The Confusion Between Aerobic and Anaerobic Training

  • Aerobic Training: This is the endurance aspect of fitness, where the body uses oxygen to fuel the muscles over a more extended period. Metrics like the 1-mile run and 2km row fall into this category.
    • 1-mile run: A classic test of aerobic endurance, the 1-mile run can be a gauge for pacing longer CrossFit workouts. For example, understanding your 1-mile pace can help you manage your energy in workouts like “Murph,” ensuring you don’t burn out too quickly. Your 1-mile pace should also dictate your upper limits for 400m repeats in workouts like Helen or Nancy.
    • 2km row: This metric is a blend of endurance and power. Knowing your 2km row time can guide your pacing in workouts like “Jackie,” allowing you to transition smoothly from rowing to other exercises. The best thing about the rower is that you don’t need to “feel” your pace, it’s right in front of your face the whole time. When performing longer workouts your 2km pace can be the upper limit – do not go faster than this. But if it’s shorter bursts or an all-out sprint it may be your lower limit: don’t go slower than your 2km pace.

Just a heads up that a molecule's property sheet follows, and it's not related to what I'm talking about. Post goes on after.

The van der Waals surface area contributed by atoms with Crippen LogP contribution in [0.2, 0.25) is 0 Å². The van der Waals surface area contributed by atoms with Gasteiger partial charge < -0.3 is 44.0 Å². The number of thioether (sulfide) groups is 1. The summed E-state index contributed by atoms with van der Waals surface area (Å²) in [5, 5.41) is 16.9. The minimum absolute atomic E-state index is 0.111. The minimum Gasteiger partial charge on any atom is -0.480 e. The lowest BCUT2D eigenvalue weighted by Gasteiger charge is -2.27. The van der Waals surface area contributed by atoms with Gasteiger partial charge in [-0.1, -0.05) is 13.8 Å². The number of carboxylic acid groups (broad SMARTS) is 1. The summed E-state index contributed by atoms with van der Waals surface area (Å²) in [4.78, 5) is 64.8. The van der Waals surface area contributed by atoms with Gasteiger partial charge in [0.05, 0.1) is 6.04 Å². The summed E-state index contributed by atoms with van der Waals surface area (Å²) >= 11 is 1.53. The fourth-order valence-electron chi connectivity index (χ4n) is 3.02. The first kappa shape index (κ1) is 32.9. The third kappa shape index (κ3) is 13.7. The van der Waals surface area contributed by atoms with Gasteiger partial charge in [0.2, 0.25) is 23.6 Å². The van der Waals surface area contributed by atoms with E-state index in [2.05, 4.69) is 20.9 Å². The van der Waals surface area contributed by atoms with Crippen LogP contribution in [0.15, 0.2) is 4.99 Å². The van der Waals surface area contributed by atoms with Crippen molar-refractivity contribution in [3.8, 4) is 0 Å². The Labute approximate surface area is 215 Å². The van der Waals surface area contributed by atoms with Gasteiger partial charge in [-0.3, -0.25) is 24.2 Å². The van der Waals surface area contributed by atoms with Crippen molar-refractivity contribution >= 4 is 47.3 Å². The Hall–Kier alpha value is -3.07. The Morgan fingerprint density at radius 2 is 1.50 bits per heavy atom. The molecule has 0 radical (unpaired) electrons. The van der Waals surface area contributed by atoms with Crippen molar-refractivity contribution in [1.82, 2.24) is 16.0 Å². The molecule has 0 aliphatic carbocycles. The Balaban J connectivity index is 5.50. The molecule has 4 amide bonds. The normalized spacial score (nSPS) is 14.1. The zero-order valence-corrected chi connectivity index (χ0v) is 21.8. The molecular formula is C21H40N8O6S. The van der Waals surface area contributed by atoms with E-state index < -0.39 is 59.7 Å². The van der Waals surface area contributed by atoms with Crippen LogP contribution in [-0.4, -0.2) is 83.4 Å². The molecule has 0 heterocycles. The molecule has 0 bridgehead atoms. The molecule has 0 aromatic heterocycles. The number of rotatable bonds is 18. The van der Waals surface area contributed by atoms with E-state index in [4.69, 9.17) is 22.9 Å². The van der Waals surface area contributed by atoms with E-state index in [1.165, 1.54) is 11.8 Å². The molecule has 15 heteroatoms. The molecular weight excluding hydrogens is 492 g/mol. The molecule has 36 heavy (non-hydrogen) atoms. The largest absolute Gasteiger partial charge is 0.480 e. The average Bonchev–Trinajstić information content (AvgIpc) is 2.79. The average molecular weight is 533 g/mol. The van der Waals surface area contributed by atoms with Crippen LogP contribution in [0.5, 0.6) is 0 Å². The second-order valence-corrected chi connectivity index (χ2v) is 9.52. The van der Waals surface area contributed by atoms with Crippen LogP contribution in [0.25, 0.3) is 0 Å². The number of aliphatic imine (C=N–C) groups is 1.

• Anaerobic Training: This involves short, intense bursts of activity where the body relies on energy stored in the muscles. Metrics like the Assault Bike Watt test and 1-minute max burpees are prime examples.